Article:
Q&A: Bradley's Odyssey Sabertooth belly putter

By Jason SobelDecember 4, 2012, 4:00 pm

THOUSAND OAKS, Calif. – In the aftermath of a week which saw the U.S. Golf Association and Royal & Ancient Golf Club propose to ban anchored putting followed by Keegan Bradley nearly winning the World Challenge while anchoring, there was one main character that drew more focus than anybody else.

Upon the conclusion of the tournament, Bradley’s Odyssey Sabertooth belly putter sat down – OK, stood up – for an exclusive interview to discuss the recent news and his impending future.

Q: This must have been a whirlwind week for you. Have you been able to get a grip yet on what just happened?

A: Hey, my grip is one of my best physical attributes. But yeah, this week has been a roller coaster of emotions. First the proposal to ban anchored putting, then we nearly shove it right up the USGA’s, uh, belly by nearly winning the tournament. That would’ve been so sweet. But hey, I’ve got three more years of holing clutch putts ahead of me. People turn legal as they get older. Apparently we putters turn illegal. Well, some of us anyway.

Q: You know, you’re not going to be banned. You just can’t be anchored.

A: Yeah, yeah. Come on, man. Have you ever heard of a belly putter who didn’t go in the belly? That’s like me telling Mike Davis and Peter Dawson they can run golf’s governing bodies, but they can’t enforce rules. That’s their job! It’s what they do! My job is to be anchored to Keegan’s midsection and get the ball in the cup. And I’m damned good at it. Too good, actually. Maybe if I’d held back a little we wouldn’t be in this mess.

Q: But the USGA and R&A contend that this wasn’t a performance-based decision. Are you suggesting that’s untrue?

A: Suggesting? No, I’m saying it’s a fact! Let’s face it: My dad was out here on Tour three decades ago and nobody cared. In fact, people felt badly for him. He was the lovable loser of the flatstick fraternity. But I learned a lot from that stick. “Keep your head square and hit it firm,” he used to say. That’s exactly what I did at last year’s PGA Championship. I was so proud to be the first one from my family to win a major – I mean, even Keegan can’t make that claim – but as soon as we won, it was like a witch hunt to get rid of me. I guess it’s ironic that I’m the one who’s a broomstick.

Q: Speaking of that, did you hear that heckler yell, “Cheater!” at you guys from the gallery on Saturday?

A: Hear it? I felt it! As soon as those words drifted through the air, Keegan’s hands tightened like he was trying to choke the life out of me. That’s another thing: My critics all contend that using me takes the nerves out of making the stroke. Maybe my player should put his twitchy fingers all over those guys so they can feel how not nervous he really is. Anyway, I know a guy who knows a guy who knows a guy who’s now a shower curtain rod. That heckler may want to be very careful stepping out of the tub, if you know what I mean.

Q: Did you see the USGA statement decrying the heckler for his “deplorable act”?

A: Yeah, those guys really have my back, huh? It’s like, we’re cool until they say we’re not cool anymore. I’m still waiting to find out if I’m just banned or going to be deported, too. They don’t call me Odyssey for nothing.

Q: What have the other clubs in your bag had to say?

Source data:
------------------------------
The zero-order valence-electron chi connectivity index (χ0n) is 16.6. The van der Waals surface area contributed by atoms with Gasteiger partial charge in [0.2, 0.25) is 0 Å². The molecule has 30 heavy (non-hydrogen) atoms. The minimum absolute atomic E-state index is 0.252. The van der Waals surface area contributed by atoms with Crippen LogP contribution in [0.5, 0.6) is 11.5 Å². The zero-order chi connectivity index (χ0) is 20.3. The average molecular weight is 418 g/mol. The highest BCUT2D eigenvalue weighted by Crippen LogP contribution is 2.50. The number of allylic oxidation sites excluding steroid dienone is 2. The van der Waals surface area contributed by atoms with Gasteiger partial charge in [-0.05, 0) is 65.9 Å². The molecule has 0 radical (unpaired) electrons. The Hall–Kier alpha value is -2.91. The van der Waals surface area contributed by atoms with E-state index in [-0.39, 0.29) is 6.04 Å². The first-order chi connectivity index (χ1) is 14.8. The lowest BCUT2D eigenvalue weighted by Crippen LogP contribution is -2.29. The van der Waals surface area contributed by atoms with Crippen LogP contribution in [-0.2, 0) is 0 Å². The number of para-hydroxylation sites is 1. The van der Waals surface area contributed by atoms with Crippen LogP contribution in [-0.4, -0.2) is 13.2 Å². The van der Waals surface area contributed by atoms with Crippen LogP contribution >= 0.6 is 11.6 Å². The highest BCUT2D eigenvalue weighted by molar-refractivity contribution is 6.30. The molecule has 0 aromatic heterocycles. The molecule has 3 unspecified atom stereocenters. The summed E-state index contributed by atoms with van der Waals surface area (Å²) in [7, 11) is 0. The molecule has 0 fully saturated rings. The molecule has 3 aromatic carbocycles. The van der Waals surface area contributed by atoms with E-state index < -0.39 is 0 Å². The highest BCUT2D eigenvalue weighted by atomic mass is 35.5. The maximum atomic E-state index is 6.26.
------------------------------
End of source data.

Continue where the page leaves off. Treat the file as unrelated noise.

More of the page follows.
A: Oh, they’re a great set of guys. They’ve been very sympathetic; they understand how hard I work. I mean, that 6-iron? Good dude, but he sees the light of day for about 45 minutes a week. And he doesn’t have to spend half his life with a butt end placed inside our player’s belly button. You think that feels good? I’m on a first-name basis with Keegan’s lint. That’s not normal, man. But I’m not complaining. I love my job.

Q: Any regrets over this whole episode?

A: No way. Some putters live for decades in the bags of 18-handicappers, getting pumped in celebration every time they make a 2-footer. I’ve been fortunate enough to win a major championship and compete on the game’s highest level. I’ll take a few years of this over a lifetime of being used to fish old Slazengers out of muddy ponds. I’m serious. Some of these amateurs expect us to go headfirst into murky, alligator-infested water just so we can pick up some waterlogged 30-year-old ball for them. No thanks. Not my idea of a good time.

Q: So what are you going to do come 2016?

A: I’ll find something. I’ve got a cousin who works as a walking stick for an old NBA power forward. Maybe he can put in a good word for me. I’ve also done some freelance work helping kids get Frisbees out of trees. Doesn’t pay much, but it kept me busy before Keegan got his hands on me. I’ve also got a little secret up my shaft.

Q: Can you reveal it?

A: I wasn’t going to, but why the hell not? You know that big golf ball that drops in Times Square every New Year’s Eve? Well, Dec. 31, 2015 is the last day I’m legal. Let’s just say I’ve got one final putt to make – and the whole world is going to see it.

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Watch: Tiger throws dart, pours in birdie at 8

By Golf Channel DigitalMarch 18, 2018, 7:31 pm

Starting Sunday five off the lead, Tiger Woods teed off his final round of the Arnold Palmer Invitational with a laced 2-iron and a par at No. 1.

Woods hit the green at the par-3 second but left himself a 50-foot birdie putt and a 6-footer to save par, which we walked in.

A two-putt 4 at the par-5 fourth gave Woods his first birdie of the day and moved him to 8 under for the week. Apparently energized, Tiger pulled driver at the short par-4 fifth and unleashed this violent swing.